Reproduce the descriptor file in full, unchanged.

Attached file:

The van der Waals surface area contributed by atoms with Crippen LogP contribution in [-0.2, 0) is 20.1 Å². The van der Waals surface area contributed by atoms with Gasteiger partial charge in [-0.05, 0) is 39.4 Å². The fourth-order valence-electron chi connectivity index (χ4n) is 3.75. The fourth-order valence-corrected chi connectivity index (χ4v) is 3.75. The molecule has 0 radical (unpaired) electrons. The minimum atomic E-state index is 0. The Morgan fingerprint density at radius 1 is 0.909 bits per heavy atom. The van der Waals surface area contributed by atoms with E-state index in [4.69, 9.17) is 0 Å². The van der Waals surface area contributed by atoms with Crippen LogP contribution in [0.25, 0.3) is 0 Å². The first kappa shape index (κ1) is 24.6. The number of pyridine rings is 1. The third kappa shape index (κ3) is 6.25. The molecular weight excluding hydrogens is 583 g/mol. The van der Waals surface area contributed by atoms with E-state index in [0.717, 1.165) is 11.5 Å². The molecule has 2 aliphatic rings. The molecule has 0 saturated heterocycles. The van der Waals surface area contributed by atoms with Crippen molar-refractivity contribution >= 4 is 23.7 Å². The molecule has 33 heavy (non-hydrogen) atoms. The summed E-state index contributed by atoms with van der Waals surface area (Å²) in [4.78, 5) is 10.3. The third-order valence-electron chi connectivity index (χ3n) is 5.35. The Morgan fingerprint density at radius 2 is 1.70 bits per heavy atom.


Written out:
The van der Waals surface area contributed by atoms with Crippen LogP contribution in [-0.2, 0) is 20.1 Å². The van der Waals surface area contributed by atoms with Gasteiger partial charge in [-0.05, 0) is 39.4 Å². The fourth-order valence-electron chi connectivity index (χ4n) is 3.75. The fourth-order valence-corrected chi connectivity index (χ4v) is 3.75. The molecule has 0 radical (unpaired) electrons. The minimum atomic E-state index is 0. The Morgan fingerprint density at radius 1 is 0.909 bits per heavy atom. The van der Waals surface area contributed by atoms with E-state index in [4.69, 9.17) is 0 Å². The van der Waals surface area contributed by atoms with Crippen LogP contribution in [0.25, 0.3) is 0 Å². The first kappa shape index (κ1) is 24.6. The number of pyridine rings is 1. The third kappa shape index (κ3) is 6.25. The molecular weight excluding hydrogens is 583 g/mol. The van der Waals surface area contributed by atoms with E-state index in [0.717, 1.165) is 11.5 Å². The molecule has 2 aliphatic rings. The molecule has 0 saturated heterocycles. The van der Waals surface area contributed by atoms with Crippen molar-refractivity contribution >= 4 is 23.7 Å². The molecule has 33 heavy (non-hydrogen) atoms. The summed E-state index contributed by atoms with van der Waals surface area (Å²) in [4.78, 5) is 10.3. The third-order valence-electron chi connectivity index (χ3n) is 5.35. The Morgan fingerprint density at radius 2 is 1.70 bits per heavy atom.